Cannondale Scalpel Carbon 2 £2799

Carbon vs alloy - who's the daddy?

BikeRadar score 4/5

It’s reported that the Cannondale race team was horrified when it heard their precious Scalpel race bikes were to be replaced. XC racers are creatures of habit and don’t like change, especially to their bikes. The racers called the old Scalpel ‘perfect’, but when engineers asked what could be improved, the racers replied with the XC mantra: ‘lighter, stronger, more travel’. So that’s what they got.

The 2008 Scalpel is set to be one of the first choices for any rider who fancies themselves as an XC or marathon racer. The Scalpel is a simple single-purpose device. It slices through singletrack with laser-guided accuracy. It’s also one of the lightest production race bikes, which helps it leap up climbs.

These attributes helped the previous Scalpel to become one of the most successful XC race bike in MTB history. With one champ already to its credit, thanks to Jakob Fuglsang’s gold medal at the 2007 World Championships in FortWilliam, the new model looks set to continue the trend.

The new model is available with either an alloy or carbon fibre mainframe. With Cannondale continuing to make some of the smoothest-looking alloy welds, it’s actually quite hard to tell them apart; only the warmth of the carbon to touch makes it clear which is which. Of course, there’s a weight penalty with the alloy, but not as much as you might expect. The Scalpel Carbon 2 weighs 25.90lb and the Scalpel 3 (alloy) weighs 25.97lb.

First impressions

Jumping on the Scalpels, the saddle-to-bar relationship felt nigh-on perfect, making the rider feel planted, comfortable and ready to take on a long, long ride. That’s a great feeling to have when you swing a leg over a new bike, especially one that you need to be able to suffer on.

Get going and drop into a smooth tempo and you feel well centred on the bike. It doesn’t feel as long as the marathon-specific Cannondale Rush, and most XC racers will enjoy that. You can easily load and unweight the front end, making traversing technical race tracks not just easy, but also fun.

Head the bikes downhill and both the alloy and carbon Scalpels begin to show the pedigree that comes from years of R&D experience. They’re not going to make great descenders with a seat up, low flat bar stance, but the handling is so good that you at least get down if needs be. Get into a tight gravel switchback with a serious-looking drop and the bike responds instinctively to late braking. Nose in tight, dab of rear brake, flick the hips and we’re round, and ‘big ringing’ for the next one.

Uphill is no different either, as the poise and balance at slow speeds are second to none. If you have to slow down halfway round an uphill switchback, there’s no wobble or panic from the bike. It gives you time to reassess and reapply the torque to continue up the mountain.

Stamp on the pedals and you’re greeted by a satisfyingly firm feeling. It’s the result of 10-15 per cent improvements in stiffness for the carbon and alloy Scalpels respectively over their previous incarnations. Thus far in the test ride, neither alloy nor carbon frame is showing any stand-out advantages.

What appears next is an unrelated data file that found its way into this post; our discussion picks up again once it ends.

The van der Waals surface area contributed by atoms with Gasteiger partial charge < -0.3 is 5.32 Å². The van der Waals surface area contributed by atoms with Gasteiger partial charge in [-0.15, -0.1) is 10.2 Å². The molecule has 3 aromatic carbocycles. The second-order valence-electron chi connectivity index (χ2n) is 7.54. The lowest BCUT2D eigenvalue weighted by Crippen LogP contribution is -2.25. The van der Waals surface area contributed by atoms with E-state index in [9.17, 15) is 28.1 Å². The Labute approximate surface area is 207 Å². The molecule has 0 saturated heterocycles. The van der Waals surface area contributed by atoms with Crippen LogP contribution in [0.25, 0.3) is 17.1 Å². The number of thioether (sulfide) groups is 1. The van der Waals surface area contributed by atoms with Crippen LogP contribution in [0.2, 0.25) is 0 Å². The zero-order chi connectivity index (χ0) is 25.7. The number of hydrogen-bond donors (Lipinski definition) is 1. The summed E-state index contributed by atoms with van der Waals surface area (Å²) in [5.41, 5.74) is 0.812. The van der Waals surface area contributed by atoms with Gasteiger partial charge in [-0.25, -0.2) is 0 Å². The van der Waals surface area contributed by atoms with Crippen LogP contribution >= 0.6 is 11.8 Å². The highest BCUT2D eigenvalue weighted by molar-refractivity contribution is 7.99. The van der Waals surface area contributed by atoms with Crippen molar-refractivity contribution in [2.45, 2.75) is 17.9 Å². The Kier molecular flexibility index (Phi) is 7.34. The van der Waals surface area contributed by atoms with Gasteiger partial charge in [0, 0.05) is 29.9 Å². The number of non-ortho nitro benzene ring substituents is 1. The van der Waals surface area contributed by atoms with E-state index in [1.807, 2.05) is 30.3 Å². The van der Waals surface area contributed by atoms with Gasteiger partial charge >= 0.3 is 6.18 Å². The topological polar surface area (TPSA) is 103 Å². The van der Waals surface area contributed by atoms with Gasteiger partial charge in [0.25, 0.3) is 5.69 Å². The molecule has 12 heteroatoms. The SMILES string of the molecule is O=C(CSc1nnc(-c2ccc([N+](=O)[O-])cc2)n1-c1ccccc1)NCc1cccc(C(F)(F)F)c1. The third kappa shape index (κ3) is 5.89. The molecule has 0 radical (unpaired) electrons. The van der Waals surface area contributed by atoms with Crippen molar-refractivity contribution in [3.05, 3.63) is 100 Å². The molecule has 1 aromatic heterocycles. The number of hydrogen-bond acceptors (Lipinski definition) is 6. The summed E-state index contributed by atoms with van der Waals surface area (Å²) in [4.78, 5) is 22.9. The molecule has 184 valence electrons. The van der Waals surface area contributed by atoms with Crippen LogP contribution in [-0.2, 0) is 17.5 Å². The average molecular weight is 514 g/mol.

In for a shock

In keeping with the original Scalpel, to save weight and make the chassis one of the least mechanical on the race circuit, Cannondale engineers made the rear end without a pivot at the bottom bracket. Instead, carbon leaf spring chainstays are designed to flex enough to give 100mm of travel at the shock.

So how effective is a carbon rear end that doesn’t have any links or pivots (save for a small swing-link mounted to the front side of the seat tube to isolate the rear shock)? To find out, we rode the bikes at 25 per cent sag. To our surprise when we looked down, the rear end was moving freely, easily supplying the advertised 100mm of rear wheel travel. Assuming the Cannondale Tech boffins have done their sums properly, their ‘Living Hinge’ carbon rear end should be able to keep this spring action up for many years of hard trail use.

Both Scalpels came from Cannondale with the Fox RP3 rear shock rebound dials wound right off and minimum Pro Pedal applied. The result is a pogo stick ride. As we rode the undamped bike on the flat, smooth trail, we were fully aware of pedal-induced shock actuation. The swing link was happily ‘bobbing’ away as we spun the pedals. It happened in all three rings and was definitely noticeable from the saddle.

The sag was set at 25 per cent (as per Cannnondale’s recommendations) so more air wasn’t the answer, but more damping was. Four to five clicks in from no damping on the Fox shock gave a sense of stability under power without muting the performance of the rear end and stopping it from tracking the ground. More made the rear end feel dead, while less got us back into pogo-land.

We weren’t expecting the bike to be so sensitive to rear shock adjustment, and it would’ve been nice to have had a wider range of adjustments outside of those required just to make the bike ridable. Still, in the right setting it felt good.

We had nothing but praise for the carbon Lefty Speed Carbon SL DRL 110 fork we fitted to our long-term Rush last year. The alloy-legged Lefty Speed 110 DLR2s on the new Scalpels are slightly cheaper than the carbon ones, but technically identical.

The alloy Lefty matched the precise steering and stiffness of the carbon version, but something about the ride made the front end feel a bit ‘suffocated’, unlike the crisp and clear carbon fork. Maybe it’s because these alloy Lefty Speed 110 DLR2’s are almost brand new and need some more miles on them.